Album Review: Vibration Black Finger – Can You See What I’m Trying To Say

As a founding member of the likes of Brand New Heavies, Campag Velocet and Heliocentric World, Lascelle ‘Lascelles’ Gordon certainly has pedigree. His new album with his Vibration Black Finger band – ‘Can You See What I’m Trying To Say’ takes inspiration from obscure spiritual jazz collectives of the 70s, working with a huge number of collaborators on an album of groove and soulful flow.

‘Empty streets’ is an eerie start which definitely gives us the emptiness, is harmonically quite static and, like much of the album, gains its colours from the timbres of exotic instruments and textures. As a whole, this album is certainly full of contrast and follow on ‘Adrianna’ gives us a literal feeling of an exotic street as we hear its sounds. ‘Acting for liberation Pt 1’ is a really nice solid groove, lovely individual playing, exotic sounds with modern textures but the sombre mood continues. The riffs are cool but tonally very restricted, especially for all of its ten minutes.

As the album progresses ‘Gutkind’s Dream’ is like the briefest glimpse of optimism, the piano glows, then stops….. unexpectedly leading us into another tasty groove overlayed with a child speaking, ‘Law of the Universe’. Unexpectedly short again we head into ‘Can you see what I’m trying to say’, which is really quite free with but textured with ancient and modern sounds, and it feels like another statement in a questioning, uneasy mood.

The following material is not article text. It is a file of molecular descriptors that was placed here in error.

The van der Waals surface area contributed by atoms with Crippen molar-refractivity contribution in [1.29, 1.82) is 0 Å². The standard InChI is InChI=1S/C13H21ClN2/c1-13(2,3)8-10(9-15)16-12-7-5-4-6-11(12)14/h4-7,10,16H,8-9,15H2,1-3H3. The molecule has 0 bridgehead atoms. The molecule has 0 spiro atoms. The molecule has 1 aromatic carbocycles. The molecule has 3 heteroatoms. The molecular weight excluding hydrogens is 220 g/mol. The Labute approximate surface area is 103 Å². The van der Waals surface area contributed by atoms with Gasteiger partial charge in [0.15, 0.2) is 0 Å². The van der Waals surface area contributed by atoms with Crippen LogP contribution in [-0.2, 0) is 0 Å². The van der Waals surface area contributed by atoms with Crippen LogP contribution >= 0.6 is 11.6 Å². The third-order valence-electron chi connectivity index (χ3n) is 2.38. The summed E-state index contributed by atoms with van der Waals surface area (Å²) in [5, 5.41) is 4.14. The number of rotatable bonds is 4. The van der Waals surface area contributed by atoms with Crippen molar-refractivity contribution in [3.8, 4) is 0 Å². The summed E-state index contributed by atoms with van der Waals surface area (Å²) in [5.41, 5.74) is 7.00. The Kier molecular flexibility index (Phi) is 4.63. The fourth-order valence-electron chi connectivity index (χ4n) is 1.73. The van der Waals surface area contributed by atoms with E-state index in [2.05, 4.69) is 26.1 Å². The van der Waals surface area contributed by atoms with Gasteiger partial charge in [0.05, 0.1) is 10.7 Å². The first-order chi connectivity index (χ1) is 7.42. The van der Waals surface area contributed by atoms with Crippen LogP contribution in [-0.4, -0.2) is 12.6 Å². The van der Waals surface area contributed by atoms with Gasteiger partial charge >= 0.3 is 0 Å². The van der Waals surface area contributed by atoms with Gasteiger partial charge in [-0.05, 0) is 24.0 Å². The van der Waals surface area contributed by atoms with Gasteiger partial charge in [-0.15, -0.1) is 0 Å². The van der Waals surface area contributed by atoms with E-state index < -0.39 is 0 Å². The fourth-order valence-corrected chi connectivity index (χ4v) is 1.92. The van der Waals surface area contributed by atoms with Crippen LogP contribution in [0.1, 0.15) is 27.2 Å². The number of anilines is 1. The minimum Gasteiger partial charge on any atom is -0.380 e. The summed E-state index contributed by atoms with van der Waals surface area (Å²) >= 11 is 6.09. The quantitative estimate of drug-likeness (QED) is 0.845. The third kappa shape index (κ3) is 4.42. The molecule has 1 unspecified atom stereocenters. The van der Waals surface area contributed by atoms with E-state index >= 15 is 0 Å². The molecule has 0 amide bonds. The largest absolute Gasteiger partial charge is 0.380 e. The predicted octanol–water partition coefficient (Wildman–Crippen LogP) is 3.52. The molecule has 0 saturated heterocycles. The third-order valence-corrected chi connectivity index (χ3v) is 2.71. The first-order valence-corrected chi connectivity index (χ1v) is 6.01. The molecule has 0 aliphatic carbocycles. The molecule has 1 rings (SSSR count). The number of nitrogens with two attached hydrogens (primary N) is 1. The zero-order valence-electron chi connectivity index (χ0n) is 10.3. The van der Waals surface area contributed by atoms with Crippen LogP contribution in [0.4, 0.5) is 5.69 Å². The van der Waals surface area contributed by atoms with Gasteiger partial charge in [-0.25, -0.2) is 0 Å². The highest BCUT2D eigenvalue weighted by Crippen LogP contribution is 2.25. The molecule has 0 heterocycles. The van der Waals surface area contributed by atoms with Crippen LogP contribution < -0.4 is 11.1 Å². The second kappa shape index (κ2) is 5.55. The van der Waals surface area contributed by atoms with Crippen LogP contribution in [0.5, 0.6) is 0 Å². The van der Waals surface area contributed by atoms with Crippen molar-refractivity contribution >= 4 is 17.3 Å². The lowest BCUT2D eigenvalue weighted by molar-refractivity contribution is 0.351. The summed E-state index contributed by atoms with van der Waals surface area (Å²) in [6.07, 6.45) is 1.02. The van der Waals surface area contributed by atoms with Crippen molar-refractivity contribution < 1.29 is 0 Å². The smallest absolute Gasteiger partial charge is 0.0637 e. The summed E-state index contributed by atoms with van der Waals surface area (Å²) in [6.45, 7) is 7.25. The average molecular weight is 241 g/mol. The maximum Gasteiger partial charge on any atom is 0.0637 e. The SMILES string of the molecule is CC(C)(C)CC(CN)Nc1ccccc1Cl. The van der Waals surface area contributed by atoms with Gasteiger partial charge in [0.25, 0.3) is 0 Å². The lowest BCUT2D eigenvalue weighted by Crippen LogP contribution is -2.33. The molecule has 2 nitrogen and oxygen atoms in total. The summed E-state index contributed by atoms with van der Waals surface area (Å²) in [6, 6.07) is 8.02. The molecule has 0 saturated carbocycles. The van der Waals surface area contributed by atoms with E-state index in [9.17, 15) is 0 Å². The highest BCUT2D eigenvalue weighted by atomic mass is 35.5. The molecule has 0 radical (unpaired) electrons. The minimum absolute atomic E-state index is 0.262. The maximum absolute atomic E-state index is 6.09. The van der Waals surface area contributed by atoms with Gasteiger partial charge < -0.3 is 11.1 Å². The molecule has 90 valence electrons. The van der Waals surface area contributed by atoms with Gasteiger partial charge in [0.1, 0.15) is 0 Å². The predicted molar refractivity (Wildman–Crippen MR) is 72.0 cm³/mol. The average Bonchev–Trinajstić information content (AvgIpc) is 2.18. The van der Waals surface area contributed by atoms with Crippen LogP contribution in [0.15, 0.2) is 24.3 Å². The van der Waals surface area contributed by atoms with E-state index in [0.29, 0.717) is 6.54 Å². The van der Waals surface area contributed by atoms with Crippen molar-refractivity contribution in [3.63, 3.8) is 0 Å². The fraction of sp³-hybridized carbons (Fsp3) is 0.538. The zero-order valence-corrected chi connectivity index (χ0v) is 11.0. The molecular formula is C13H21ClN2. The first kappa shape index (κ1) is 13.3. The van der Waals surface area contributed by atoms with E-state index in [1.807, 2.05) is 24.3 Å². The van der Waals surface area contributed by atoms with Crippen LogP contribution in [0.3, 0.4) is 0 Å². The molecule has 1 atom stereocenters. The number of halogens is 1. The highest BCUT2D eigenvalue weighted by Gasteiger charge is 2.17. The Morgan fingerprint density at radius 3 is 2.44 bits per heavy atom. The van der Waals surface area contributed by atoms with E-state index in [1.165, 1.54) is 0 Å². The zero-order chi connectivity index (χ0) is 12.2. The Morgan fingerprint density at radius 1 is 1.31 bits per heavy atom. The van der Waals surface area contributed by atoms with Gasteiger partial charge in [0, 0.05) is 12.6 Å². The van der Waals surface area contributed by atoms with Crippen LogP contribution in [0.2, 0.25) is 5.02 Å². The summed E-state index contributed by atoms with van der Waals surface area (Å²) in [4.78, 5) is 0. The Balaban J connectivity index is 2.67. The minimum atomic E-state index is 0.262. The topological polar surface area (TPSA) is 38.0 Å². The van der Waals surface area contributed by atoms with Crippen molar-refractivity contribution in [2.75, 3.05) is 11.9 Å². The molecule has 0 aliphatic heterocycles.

We slide into ‘Acting for liberation Pt 2’ with it’s clear statements, but again limited harmonically. ‘Persia and Cornelius’ raises a sense of optimism, beautiful piano playing is punctuated with small sentences and a very uneasy oriental reed accompaniment, although even after many times of listening I found the reed instruments natural timbre and pitch to be slightly distracting from the overall whole.

‘The Glory’ throws us into a totally different texture, modern sounds, production and a gentle groove definitely gives us the feel of modern gospel music, juxtaposed with a street band of lyres playing ‘When the saints go Marching in’. Certainly interesting and leading us into a more optimistic note of ‘Soul Fire’, which sees warm textures and sounds against a seemingly old, taped recording. This is certainly one of the albums most interesting and thought provoking tracks. ‘Twelve Wire Byrd’ is another short, exotic statement featuring percussion and saxophone. The impressively strong and flexible vocal line of ‘Only in a Dream’ eventually leads us to what feels like a natural culmination and a joyous participation of everyone. 

This album feels to have a strange juxtaposition of tracks, and although I loved the variety of ideas it maybe suffered from a restricted harmonic language. I also yearned for some development of ideas actually. It’s an album with a lot to say, and it almost comes off.   

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